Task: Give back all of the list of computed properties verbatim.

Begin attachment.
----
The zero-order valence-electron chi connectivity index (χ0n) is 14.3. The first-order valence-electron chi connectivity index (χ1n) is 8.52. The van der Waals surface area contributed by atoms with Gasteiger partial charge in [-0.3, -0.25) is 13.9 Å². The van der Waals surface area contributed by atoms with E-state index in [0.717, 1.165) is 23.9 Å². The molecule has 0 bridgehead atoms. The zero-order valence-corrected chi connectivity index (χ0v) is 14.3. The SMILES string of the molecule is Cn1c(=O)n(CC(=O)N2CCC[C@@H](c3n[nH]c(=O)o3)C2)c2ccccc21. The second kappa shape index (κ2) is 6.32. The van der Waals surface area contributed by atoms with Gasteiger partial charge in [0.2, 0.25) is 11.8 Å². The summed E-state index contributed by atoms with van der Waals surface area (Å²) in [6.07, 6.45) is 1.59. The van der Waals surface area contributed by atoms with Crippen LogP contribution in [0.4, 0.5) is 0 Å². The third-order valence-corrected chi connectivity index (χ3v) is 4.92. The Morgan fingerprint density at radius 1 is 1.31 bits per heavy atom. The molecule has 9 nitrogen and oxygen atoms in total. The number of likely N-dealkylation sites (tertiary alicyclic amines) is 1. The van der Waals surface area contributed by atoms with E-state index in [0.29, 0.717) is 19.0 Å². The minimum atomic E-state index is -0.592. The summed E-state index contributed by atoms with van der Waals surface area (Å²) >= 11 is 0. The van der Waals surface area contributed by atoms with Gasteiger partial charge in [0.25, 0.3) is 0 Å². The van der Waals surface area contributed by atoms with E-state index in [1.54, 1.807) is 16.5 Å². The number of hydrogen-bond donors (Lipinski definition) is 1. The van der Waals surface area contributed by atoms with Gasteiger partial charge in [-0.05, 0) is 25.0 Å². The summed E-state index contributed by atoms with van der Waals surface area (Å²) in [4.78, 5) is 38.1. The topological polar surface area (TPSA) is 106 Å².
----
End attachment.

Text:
The zero-order valence-electron chi connectivity index (χ0n) is 14.3. The first-order valence-electron chi connectivity index (χ1n) is 8.52. The van der Waals surface area contributed by atoms with Gasteiger partial charge in [-0.3, -0.25) is 13.9 Å². The van der Waals surface area contributed by atoms with E-state index in [0.717, 1.165) is 23.9 Å². The molecule has 0 bridgehead atoms. The zero-order valence-corrected chi connectivity index (χ0v) is 14.3. The SMILES string of the molecule is Cn1c(=O)n(CC(=O)N2CCC[C@@H](c3n[nH]c(=O)o3)C2)c2ccccc21. The second kappa shape index (κ2) is 6.32. The van der Waals surface area contributed by atoms with Gasteiger partial charge in [0.2, 0.25) is 11.8 Å². The summed E-state index contributed by atoms with van der Waals surface area (Å²) in [6.07, 6.45) is 1.59. The van der Waals surface area contributed by atoms with Crippen LogP contribution in [0.4, 0.5) is 0 Å². The third-order valence-corrected chi connectivity index (χ3v) is 4.92. The Morgan fingerprint density at radius 1 is 1.31 bits per heavy atom. The molecule has 9 nitrogen and oxygen atoms in total. The number of likely N-dealkylation sites (tertiary alicyclic amines) is 1. The van der Waals surface area contributed by atoms with E-state index in [0.29, 0.717) is 19.0 Å². The minimum atomic E-state index is -0.592. The summed E-state index contributed by atoms with van der Waals surface area (Å²) >= 11 is 0. The van der Waals surface area contributed by atoms with Gasteiger partial charge in [0.25, 0.3) is 0 Å². The van der Waals surface area contributed by atoms with E-state index in [1.54, 1.807) is 16.5 Å². The number of hydrogen-bond donors (Lipinski definition) is 1. The van der Waals surface area contributed by atoms with Gasteiger partial charge in [-0.05, 0) is 25.0 Å². The summed E-state index contributed by atoms with van der Waals surface area (Å²) in [4.78, 5) is 38.1. The topological polar surface area (TPSA) is 106 Å².